Trump hates it: Biden’s $ 1,400 stimulus checks blew up economy
Personal income jumped a record 21.1% in March, thanks in large part to stimulus payments from President Joe Biden’s pandemic bailout, propelling a long-awaited economic recovery after more than a year of uncertainty.
The big gain was the biggest monthly increase in over 60 years, reflecting the delivery of millions of $ 1.400 in direct payments from Biden’s $ 1.9 trillion relief bill that Democrats submitted to Congress on last month. The payments accounted for $ 3.948 trillion of the overall seasonally adjusted increase of $ 4.213 trillion in March in household income.
Consumer spending also rose 4.2%, the Commerce Department said on Friday, which was the biggest change since last summer after the first wave of the coronavirus.
Friday’s report indicates an economy that is slowly recovering, driven by the easing of restrictions and the rapid rollout of vaccines across the country. Economists point to widespread consumer spending to fight the economic crisis in the coming months, following major federal spending initiatives that have pumped billions of dollars into the pockets of Americans and small businesses.
The personal savings rate also rose to 27.6% in March, from 13.9% in February. Household savings surplus reached nearly $ 2.3 trillion, which intensified during the pandemic.
The latest round of stimulus payments had the biggest impact on increasing consumer spending compared to the previous two rounds, according to Earnest Research, a data analytics company.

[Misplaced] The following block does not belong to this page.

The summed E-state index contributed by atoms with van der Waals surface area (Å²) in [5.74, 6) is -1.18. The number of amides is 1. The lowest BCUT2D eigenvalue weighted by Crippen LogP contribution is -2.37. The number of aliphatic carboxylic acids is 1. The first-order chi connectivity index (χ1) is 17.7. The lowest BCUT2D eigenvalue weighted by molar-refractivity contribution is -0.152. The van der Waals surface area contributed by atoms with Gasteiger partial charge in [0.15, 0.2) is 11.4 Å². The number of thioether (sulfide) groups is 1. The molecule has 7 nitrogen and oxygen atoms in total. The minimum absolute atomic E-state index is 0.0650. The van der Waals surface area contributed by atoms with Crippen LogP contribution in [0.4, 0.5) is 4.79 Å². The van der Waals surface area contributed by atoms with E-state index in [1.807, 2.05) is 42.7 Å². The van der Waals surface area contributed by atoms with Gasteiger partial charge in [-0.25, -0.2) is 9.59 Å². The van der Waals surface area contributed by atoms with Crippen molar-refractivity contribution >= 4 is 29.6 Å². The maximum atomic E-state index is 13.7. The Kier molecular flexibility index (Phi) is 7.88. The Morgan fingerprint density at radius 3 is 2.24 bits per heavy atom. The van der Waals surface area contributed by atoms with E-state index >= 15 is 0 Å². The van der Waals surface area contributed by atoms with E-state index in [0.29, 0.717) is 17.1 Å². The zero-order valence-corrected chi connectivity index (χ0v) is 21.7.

The company said people receiving direct payments had increased total spending growth by 29% in mid-March compared to the same period two years earlier. This is much more than after the first and second direct payments, as they pushed it up by 23% and 22%, respectively.
Zach Amsel, director of data analytics at Earnest Spending, told the Wall Street Journal that the third round of stimulus payments was more targeted to align with reopening states as coronavirus cases decline and vaccinations were increasing. Earnest reported that spending by Americans who received direct aid and resided in Pennsylvania, Texas, and Florida grew twice as fast as those in California and New York.
“Local economies matter,” Amsel told the publication. “If in Texas and Florida the restrictions have never been as strict as in New York and California, you’ve seen this play out since April of last year.”
But economists believe consumer spending will rise over the summer as the country’s vaccination efforts continue and people start to go out to eat and shop in stores.
The 4.2% increase in consumer spending included an 8.1% increase in the purchase of goods and a 2.2% spike in the purchase of services, a sector that includes bars, restaurants and entertainment.
Inflation also rose 2.3% in March compared to the same period last year.
Rachel Bucchino is a journalist for the National Interest. His work appeared in The Washington Post, US News & World Report and The hill.